Redox and primary batteries:
Inserting the Zn piece into the CuSO4 solution spontaneously proceeds as follows:
At this time, it was observed that the Zn piece dissolved, Cu was continuously precipitated on the Zn piece, and the blue CuSO4 solution became lighter. Loss of electrons in Zn is oxidized and Cu2+ gets electrons reduced. Since the Zn flakes and the CuSO4 solution are in direct contact, the electrons are directly transferred from the surface of the Zn flakes to the Cu2+ in the solution, and the flow of the electrons is disordered and no directional electron flow can be generated. The chemical energy contained in the material cannot be converted into electrical energy and can only be released in the form of heat energy, raising the temperature of the reaction solution.
According to the principle of electricity, if a device can be used to convert the electrons in the redox reaction into an ordered electron flow, that is, not to directly transfer the electrons, the electrons lost by the reducing agent are transferred to the oxidant through the wires. You can get power. Daniel Battery is the device to realize this idea. In the Daniel battery, the left side is a ZnSO4 solution with a Zn piece inserted, and the right side is a CuSO4 solution with a Cu piece inserted. The two solutions are separated by a porous membrane that allows the free passage of ions. When the Zn plate and the Cu plate were connected by a series of wires with galvanometers, the galvanometer's hands deflected to prove that there was current flowing through the wires.
This device that uses an oxidation-reduction reaction to convert chemical energy into electrical energy is called a primary battery, or simply battery.
In the primary battery, it is stipulated that one of the electrons flows out of the negative electrode, and the electron flows into the positive electrode. In the Cu-Zn primary cell, electrons flow from the Zn plate to the Cu plate. One end of the Zn plate is a negative electrode, and one end of the Cu plate is a positive electrode. The Cu2+ in the CuSO4 solution gets electrons from the Cu wafer and is reduced to Cu deposited on the Cu wafer. Zn loses electrons to become Zn2+ into the ZnSO4 solution. On two electrodes
The responses are:
Negative electrode: Zn-2e-Zn2+ (oxidation reaction)
Positive electrode: Cu2++2e—Cu (reduction reaction)
The two electrodes are added together to form a battery reaction: Zn+Cu2+—Zn2++Cu.
Because the zinc (or copper) electrode only constitutes half of the primary cell, each electrode is also called a half cell. The oxidation (or reduction) reaction that occurs on each electrode is called a half cell reaction or a half reaction. Each half-reaction is composed of two different oxidation number materials of the same element, in which the high oxidation number is called an oxidized type, and the low oxidation number is called a reduced type, and they constitute a redox pair, which is abbreviated as an electricity pair. Symbolized as oxidized/reduced. Such as electricity on Zn2+/Zn, Cu2+/Cu.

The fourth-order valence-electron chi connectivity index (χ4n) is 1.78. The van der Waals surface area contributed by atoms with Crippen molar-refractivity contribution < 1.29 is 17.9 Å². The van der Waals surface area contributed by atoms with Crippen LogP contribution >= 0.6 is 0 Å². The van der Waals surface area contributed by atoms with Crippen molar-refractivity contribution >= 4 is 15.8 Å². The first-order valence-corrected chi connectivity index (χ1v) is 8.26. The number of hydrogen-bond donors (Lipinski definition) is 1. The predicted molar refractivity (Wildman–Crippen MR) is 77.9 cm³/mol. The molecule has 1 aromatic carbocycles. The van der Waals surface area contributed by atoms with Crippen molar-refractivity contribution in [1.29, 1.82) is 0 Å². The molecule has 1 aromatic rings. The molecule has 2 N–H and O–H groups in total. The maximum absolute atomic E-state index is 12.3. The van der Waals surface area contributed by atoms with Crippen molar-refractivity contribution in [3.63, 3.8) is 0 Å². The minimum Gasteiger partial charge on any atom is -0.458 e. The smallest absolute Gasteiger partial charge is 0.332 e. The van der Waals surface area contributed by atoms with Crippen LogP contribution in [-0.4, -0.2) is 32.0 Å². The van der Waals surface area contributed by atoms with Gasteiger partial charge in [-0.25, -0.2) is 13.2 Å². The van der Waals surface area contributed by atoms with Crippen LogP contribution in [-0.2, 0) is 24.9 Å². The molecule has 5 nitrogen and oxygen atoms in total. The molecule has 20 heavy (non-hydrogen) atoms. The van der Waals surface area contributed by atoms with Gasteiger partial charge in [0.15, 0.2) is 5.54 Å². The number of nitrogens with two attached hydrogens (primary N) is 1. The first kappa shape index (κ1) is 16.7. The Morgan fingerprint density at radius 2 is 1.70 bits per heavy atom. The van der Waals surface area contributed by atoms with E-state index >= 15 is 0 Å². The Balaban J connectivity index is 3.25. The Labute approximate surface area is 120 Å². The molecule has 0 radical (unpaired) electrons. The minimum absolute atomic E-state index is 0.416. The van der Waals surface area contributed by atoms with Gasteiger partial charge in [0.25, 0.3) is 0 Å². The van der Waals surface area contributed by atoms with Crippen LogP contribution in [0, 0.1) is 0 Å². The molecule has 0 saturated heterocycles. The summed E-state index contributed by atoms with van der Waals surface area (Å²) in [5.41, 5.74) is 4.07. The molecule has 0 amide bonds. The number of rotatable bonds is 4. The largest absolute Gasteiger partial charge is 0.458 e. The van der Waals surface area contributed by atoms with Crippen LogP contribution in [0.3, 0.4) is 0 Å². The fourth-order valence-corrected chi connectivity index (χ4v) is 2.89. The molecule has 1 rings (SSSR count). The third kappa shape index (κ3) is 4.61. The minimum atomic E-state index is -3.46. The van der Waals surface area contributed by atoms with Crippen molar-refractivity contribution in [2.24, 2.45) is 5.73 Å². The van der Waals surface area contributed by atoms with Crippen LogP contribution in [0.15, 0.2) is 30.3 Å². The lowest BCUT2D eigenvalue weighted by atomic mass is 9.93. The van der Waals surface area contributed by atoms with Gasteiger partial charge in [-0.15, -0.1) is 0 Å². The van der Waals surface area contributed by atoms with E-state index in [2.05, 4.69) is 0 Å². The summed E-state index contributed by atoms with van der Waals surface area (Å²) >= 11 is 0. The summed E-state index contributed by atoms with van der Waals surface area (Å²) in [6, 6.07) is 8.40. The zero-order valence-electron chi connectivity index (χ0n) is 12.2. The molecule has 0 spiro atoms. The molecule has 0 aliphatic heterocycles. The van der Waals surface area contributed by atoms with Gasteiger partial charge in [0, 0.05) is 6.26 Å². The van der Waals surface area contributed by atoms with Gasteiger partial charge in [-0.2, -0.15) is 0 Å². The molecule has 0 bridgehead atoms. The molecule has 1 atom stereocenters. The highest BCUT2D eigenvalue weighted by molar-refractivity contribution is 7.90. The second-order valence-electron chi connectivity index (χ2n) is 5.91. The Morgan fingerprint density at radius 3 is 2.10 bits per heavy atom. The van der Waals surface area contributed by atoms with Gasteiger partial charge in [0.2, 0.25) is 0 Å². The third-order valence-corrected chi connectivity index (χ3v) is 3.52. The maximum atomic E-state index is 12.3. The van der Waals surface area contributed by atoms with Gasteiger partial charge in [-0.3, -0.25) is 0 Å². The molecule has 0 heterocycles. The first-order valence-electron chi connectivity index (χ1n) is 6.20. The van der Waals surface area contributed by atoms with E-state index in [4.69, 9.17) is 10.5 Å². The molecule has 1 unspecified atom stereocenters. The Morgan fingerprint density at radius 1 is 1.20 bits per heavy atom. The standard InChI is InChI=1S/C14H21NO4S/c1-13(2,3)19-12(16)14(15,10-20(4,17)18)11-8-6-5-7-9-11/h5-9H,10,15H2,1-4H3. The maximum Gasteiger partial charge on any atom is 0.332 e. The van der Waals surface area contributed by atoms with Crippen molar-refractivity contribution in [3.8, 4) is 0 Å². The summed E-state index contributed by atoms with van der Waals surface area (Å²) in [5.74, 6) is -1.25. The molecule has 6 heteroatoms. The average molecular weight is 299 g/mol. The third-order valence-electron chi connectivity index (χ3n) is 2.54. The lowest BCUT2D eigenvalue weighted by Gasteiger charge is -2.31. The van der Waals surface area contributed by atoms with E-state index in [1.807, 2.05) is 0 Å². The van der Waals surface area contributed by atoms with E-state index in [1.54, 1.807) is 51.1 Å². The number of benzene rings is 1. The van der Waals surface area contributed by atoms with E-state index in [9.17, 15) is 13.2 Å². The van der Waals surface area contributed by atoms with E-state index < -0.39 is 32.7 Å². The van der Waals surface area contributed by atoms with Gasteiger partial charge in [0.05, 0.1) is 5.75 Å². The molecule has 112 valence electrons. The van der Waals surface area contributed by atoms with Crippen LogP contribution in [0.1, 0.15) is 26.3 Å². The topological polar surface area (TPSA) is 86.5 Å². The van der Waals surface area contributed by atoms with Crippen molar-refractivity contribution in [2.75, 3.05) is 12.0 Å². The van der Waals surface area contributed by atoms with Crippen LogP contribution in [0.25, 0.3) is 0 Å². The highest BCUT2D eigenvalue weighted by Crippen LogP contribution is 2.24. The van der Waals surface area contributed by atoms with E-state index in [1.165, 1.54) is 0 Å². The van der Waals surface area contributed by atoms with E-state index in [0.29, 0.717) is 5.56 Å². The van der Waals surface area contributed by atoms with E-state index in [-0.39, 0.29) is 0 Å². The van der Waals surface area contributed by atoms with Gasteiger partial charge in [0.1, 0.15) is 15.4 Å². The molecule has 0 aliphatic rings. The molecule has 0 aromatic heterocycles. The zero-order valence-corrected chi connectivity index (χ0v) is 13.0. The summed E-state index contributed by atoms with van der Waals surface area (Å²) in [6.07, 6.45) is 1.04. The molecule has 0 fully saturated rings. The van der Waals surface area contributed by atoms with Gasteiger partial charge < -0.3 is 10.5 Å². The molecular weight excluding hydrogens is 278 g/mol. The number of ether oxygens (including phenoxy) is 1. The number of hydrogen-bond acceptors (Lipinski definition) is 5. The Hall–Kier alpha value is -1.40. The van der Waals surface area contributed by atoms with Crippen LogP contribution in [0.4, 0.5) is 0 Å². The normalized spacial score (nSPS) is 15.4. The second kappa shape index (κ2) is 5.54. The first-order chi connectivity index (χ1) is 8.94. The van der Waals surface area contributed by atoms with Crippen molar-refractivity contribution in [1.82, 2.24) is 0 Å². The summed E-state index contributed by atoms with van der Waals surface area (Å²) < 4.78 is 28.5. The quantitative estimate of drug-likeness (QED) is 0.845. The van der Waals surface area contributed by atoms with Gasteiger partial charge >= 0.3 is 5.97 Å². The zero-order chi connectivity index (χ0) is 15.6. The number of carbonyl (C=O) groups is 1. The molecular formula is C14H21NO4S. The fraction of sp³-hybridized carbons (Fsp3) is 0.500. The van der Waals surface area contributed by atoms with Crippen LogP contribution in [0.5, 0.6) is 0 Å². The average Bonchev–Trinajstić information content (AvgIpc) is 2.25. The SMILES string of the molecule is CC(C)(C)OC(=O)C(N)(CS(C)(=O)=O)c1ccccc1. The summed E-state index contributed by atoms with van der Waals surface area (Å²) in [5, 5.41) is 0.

In theory, any spontaneous redox reaction can be designed as a primary cell. In the redox reaction, the oxidant undergoes a reduction reaction with an electron, and the reducing agent loses electrons to undergo an oxidation reaction. Therefore, when the primary battery is constituted, the pair of oxidants and their reduction products constitutes a positive electrode, and the reducing agent and its oxidation product constitutes a pair of electrons. negative electrode.
In the Cu-Zn primary battery, as the battery reaction progresses, Zn2+ in the ZnSO4 solution continuously increases, so that the solution is positively charged, and the opposite electrode attracts the Zn so that it is difficult to lose electrons and prevent further Zn oxidation. At the same time, the CuSO4 solution deposited on the Cu wafer due to Cu2+ becomes Cu, and the SO42+ in the solution is excessively negatively charged. The same-sex repulsion prevents the electrons from flowing to the Cu wafer, preventing further Cu2+ reduction. Both sides of the solution are charged and will inevitably hinder the battery reaction. However, the porous membrane between the two solutions allows the ions to pass through, and the excess Zn2+ in the left solution diffuses to the right solution; the excess SO42+ in the right solution diffuses to the left, maintaining the neutrality of the solutions on both sides so that the battery reaction continues. Because the speed of Zn2+ and SO42+ diffusion through the contact interface of the two solutions is different, a potential difference, called the junction potential, will occur at the contact interface of the two solutions, and its presence will affect the accurate determination of the electromotive force of the battery. To eliminate the liquid junction potential, salt bridges are often used in place of porous separators.
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